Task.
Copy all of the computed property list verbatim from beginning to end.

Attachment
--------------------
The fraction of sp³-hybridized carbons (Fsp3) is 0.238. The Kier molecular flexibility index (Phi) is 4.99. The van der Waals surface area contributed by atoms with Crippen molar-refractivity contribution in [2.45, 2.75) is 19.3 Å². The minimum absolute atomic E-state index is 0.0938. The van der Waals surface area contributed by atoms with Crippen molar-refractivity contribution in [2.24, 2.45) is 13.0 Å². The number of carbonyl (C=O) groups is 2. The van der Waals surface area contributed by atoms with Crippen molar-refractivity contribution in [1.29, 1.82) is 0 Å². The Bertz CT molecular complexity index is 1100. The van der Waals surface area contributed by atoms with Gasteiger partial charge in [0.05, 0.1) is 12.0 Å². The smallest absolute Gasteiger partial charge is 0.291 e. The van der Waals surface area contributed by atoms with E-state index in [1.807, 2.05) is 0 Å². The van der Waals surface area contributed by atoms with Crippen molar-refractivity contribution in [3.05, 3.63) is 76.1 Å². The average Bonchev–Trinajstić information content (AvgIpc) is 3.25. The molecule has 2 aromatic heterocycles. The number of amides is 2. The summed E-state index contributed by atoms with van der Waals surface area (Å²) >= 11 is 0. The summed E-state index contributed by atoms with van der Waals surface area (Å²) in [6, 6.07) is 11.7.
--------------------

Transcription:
The fraction of sp³-hybridized carbons (Fsp3) is 0.238. The Kier molecular flexibility index (Phi) is 4.99. The van der Waals surface area contributed by atoms with Crippen molar-refractivity contribution in [2.45, 2.75) is 19.3 Å². The minimum absolute atomic E-state index is 0.0938. The van der Waals surface area contributed by atoms with Crippen molar-refractivity contribution in [2.24, 2.45) is 13.0 Å². The number of carbonyl (C=O) groups is 2. The van der Waals surface area contributed by atoms with Crippen molar-refractivity contribution in [1.29, 1.82) is 0 Å². The Bertz CT molecular complexity index is 1100. The van der Waals surface area contributed by atoms with Gasteiger partial charge in [0.05, 0.1) is 12.0 Å². The smallest absolute Gasteiger partial charge is 0.291 e. The van der Waals surface area contributed by atoms with E-state index in [1.807, 2.05) is 0 Å². The van der Waals surface area contributed by atoms with Crippen molar-refractivity contribution in [3.05, 3.63) is 76.1 Å². The average Bonchev–Trinajstić information content (AvgIpc) is 3.25. The molecule has 2 aromatic heterocycles. The number of amides is 2. The summed E-state index contributed by atoms with van der Waals surface area (Å²) >= 11 is 0. The summed E-state index contributed by atoms with van der Waals surface area (Å²) in [6, 6.07) is 11.7.